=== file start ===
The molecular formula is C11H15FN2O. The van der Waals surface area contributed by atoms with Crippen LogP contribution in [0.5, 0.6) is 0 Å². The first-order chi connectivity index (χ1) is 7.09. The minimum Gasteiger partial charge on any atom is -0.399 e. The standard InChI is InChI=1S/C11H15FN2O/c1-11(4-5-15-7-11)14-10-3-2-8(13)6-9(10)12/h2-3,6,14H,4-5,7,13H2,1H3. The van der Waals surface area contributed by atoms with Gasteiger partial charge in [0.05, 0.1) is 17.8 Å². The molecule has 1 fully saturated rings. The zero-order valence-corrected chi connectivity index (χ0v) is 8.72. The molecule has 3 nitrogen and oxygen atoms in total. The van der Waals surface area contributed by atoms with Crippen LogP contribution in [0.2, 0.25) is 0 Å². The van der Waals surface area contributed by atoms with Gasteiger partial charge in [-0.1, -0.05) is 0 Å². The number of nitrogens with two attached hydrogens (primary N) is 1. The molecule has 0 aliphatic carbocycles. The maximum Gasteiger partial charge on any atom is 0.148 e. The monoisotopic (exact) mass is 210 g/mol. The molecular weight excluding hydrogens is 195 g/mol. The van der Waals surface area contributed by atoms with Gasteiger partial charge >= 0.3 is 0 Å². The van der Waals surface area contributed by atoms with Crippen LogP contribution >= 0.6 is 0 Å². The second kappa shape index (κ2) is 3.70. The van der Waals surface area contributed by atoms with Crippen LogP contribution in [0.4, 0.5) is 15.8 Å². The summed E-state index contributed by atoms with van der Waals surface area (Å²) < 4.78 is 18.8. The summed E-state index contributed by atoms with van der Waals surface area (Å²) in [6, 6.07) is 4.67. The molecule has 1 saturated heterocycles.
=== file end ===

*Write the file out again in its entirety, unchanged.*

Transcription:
The molecular formula is C11H15FN2O. The van der Waals surface area contributed by atoms with Crippen LogP contribution in [0.5, 0.6) is 0 Å². The first-order chi connectivity index (χ1) is 7.09. The minimum Gasteiger partial charge on any atom is -0.399 e. The standard InChI is InChI=1S/C11H15FN2O/c1-11(4-5-15-7-11)14-10-3-2-8(13)6-9(10)12/h2-3,6,14H,4-5,7,13H2,1H3. The van der Waals surface area contributed by atoms with Gasteiger partial charge in [0.05, 0.1) is 17.8 Å². The molecule has 1 fully saturated rings. The zero-order valence-corrected chi connectivity index (χ0v) is 8.72. The molecule has 3 nitrogen and oxygen atoms in total. The van der Waals surface area contributed by atoms with Crippen LogP contribution in [0.2, 0.25) is 0 Å². The van der Waals surface area contributed by atoms with Gasteiger partial charge in [-0.1, -0.05) is 0 Å². The number of nitrogens with two attached hydrogens (primary N) is 1. The molecule has 0 aliphatic carbocycles. The maximum Gasteiger partial charge on any atom is 0.148 e. The monoisotopic (exact) mass is 210 g/mol. The molecular weight excluding hydrogens is 195 g/mol. The van der Waals surface area contributed by atoms with Gasteiger partial charge >= 0.3 is 0 Å². The van der Waals surface area contributed by atoms with Crippen LogP contribution >= 0.6 is 0 Å². The second kappa shape index (κ2) is 3.70. The van der Waals surface area contributed by atoms with Crippen LogP contribution in [0.4, 0.5) is 15.8 Å². The summed E-state index contributed by atoms with van der Waals surface area (Å²) < 4.78 is 18.8. The summed E-state index contributed by atoms with van der Waals surface area (Å²) in [6, 6.07) is 4.67. The molecule has 1 saturated heterocycles.